<<RR Lyrae variables are periodic variable stars, commonly found in globular clusters, and often used as standard candles to measure galactic distances. RR Lyraes are pulsating horizontal branch stars of spectral class A (and rarely F), with a mass of around half the Sun's. They are thought to have previously shed mass and consequently, they were once stars with similar or slightly less mass than the Sun, around 0.8 solar masses.
RR Lyrae stars pulse in a manner similar to Cepheid variables, so the mechanism for the pulsation is thought to be similar, but the nature and histories of these stars is thought to be rather different. In contrast to Cepheids, RR Lyraes are old, relatively low mass, metal-poor "Population II" stars. They are much more common than Cepheids, but also much less luminous. (The average absolute magnitude of an RR Lyrae is 0.75, only 40 or 50 times brighter than our Sun.) Their period is shorter, typically less than one day, sometimes ranging down to seven hours.
The relationship between pulsation period and absolute magnitude of RR Lyraes makes them good standard candles for relatively near objects, especially within the Milky Way. They are extensively used in globular cluster studies, and also used to study chemical properties of older stars.>>
RR Lyrae stars were formerly called "cluster variables" because of their strong (but not exclusive) association with globular clusters; conversely, about 90% of all variables known in globular clusters are RR Lyraes. RR Lyrae stars are found at all galactic latitudes, as opposed to classical Cepheid variables, which are strongly associated with the galactic plane.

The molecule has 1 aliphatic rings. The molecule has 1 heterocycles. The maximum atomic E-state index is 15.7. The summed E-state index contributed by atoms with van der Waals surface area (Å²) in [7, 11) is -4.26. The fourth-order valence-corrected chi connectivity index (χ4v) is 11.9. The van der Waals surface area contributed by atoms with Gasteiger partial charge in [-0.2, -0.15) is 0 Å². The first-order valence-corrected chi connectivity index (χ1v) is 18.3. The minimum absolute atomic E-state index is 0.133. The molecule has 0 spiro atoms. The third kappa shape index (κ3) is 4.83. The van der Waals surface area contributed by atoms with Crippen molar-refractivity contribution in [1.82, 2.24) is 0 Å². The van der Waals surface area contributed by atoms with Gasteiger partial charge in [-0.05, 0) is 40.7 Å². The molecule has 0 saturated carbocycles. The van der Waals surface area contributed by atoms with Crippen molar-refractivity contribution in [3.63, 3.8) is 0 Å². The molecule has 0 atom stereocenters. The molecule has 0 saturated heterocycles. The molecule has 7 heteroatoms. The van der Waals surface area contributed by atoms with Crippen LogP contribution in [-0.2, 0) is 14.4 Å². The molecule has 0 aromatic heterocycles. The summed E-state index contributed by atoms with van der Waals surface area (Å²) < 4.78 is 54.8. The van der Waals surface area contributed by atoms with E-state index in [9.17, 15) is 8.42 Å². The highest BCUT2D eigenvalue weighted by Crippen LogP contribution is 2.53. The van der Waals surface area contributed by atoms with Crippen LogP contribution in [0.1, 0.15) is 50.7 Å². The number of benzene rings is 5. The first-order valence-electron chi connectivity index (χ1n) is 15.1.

Several times as many RR Lyraes are known as all Cepheids combined; in the 1980s, about 1900 were known in globular clusters. Some estimates have about 85000 in the Milky Way.
From 1915 to the 1930s, the RR Lyraes became more accepted as a distinct class of star from classical Cepheids, on account of their shorter periods, different location within the galaxy, and finally, they are chemically different from classical Cepheids, being mostly metal-poor, Population II stars.
RR Lyraes have proven difficult to observe in external galaxies, because of their intrinsic faintness. (In fact, Walter Baade's failure to find them in the Andromeda galaxy led him to suspect that the galaxy was much farther away than predicted, and to re-consider the calibration of Cepheid variables and to propose stellar populations.) They were finally found in the 1980s by Pritchet & van den Bergh in the halo of the Andromeda galaxy, and more recently in its globular clusters by the Hubble Space Telescope.